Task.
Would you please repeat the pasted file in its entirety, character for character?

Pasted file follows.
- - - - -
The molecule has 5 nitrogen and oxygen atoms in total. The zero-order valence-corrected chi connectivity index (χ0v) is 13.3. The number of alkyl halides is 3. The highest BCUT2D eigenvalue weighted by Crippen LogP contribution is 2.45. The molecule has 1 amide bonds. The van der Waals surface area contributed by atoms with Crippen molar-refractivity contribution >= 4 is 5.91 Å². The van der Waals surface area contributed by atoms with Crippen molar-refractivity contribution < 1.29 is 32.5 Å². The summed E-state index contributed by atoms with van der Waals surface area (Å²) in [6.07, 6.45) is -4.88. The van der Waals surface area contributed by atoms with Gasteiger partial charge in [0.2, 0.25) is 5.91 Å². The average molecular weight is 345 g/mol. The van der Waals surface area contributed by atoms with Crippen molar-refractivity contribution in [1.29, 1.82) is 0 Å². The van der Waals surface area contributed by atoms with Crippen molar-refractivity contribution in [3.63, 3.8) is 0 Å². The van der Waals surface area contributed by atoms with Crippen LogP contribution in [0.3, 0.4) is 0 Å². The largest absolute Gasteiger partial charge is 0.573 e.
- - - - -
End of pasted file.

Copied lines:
The molecule has 5 nitrogen and oxygen atoms in total. The zero-order valence-corrected chi connectivity index (χ0v) is 13.3. The number of alkyl halides is 3. The highest BCUT2D eigenvalue weighted by Crippen LogP contribution is 2.45. The molecule has 1 amide bonds. The van der Waals surface area contributed by atoms with Crippen molar-refractivity contribution >= 4 is 5.91 Å². The van der Waals surface area contributed by atoms with Crippen molar-refractivity contribution < 1.29 is 32.5 Å². The summed E-state index contributed by atoms with van der Waals surface area (Å²) in [6.07, 6.45) is -4.88. The van der Waals surface area contributed by atoms with Gasteiger partial charge in [0.2, 0.25) is 5.91 Å². The average molecular weight is 345 g/mol. The van der Waals surface area contributed by atoms with Crippen molar-refractivity contribution in [1.29, 1.82) is 0 Å². The van der Waals surface area contributed by atoms with Crippen molar-refractivity contribution in [3.63, 3.8) is 0 Å². The van der Waals surface area contributed by atoms with Crippen LogP contribution in [0.3, 0.4) is 0 Å². The largest absolute Gasteiger partial charge is 0.573 e.